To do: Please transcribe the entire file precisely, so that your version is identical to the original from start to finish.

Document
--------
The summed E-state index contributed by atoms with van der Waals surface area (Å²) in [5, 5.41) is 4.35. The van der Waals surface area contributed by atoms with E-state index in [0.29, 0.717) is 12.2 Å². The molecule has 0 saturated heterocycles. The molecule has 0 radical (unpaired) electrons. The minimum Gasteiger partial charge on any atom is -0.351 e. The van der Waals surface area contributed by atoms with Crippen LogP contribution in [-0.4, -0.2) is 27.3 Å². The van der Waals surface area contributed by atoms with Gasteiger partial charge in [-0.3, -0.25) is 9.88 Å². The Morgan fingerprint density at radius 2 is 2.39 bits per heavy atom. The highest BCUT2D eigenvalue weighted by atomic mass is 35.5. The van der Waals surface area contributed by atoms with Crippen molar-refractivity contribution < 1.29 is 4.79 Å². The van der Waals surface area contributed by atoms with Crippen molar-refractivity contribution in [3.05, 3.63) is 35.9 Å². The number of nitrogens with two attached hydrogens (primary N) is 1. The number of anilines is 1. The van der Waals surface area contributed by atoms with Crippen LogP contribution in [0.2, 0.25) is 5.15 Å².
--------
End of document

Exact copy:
The summed E-state index contributed by atoms with van der Waals surface area (Å²) in [5, 5.41) is 4.35. The van der Waals surface area contributed by atoms with E-state index in [0.29, 0.717) is 12.2 Å². The molecule has 0 saturated heterocycles. The molecule has 0 radical (unpaired) electrons. The minimum Gasteiger partial charge on any atom is -0.351 e. The van der Waals surface area contributed by atoms with Crippen LogP contribution in [-0.4, -0.2) is 27.3 Å². The van der Waals surface area contributed by atoms with Gasteiger partial charge in [-0.3, -0.25) is 9.88 Å². The Morgan fingerprint density at radius 2 is 2.39 bits per heavy atom. The highest BCUT2D eigenvalue weighted by atomic mass is 35.5. The van der Waals surface area contributed by atoms with Crippen molar-refractivity contribution < 1.29 is 4.79 Å². The van der Waals surface area contributed by atoms with Crippen molar-refractivity contribution in [3.05, 3.63) is 35.9 Å². The number of nitrogens with two attached hydrogens (primary N) is 1. The number of anilines is 1. The van der Waals surface area contributed by atoms with Crippen LogP contribution in [0.2, 0.25) is 5.15 Å².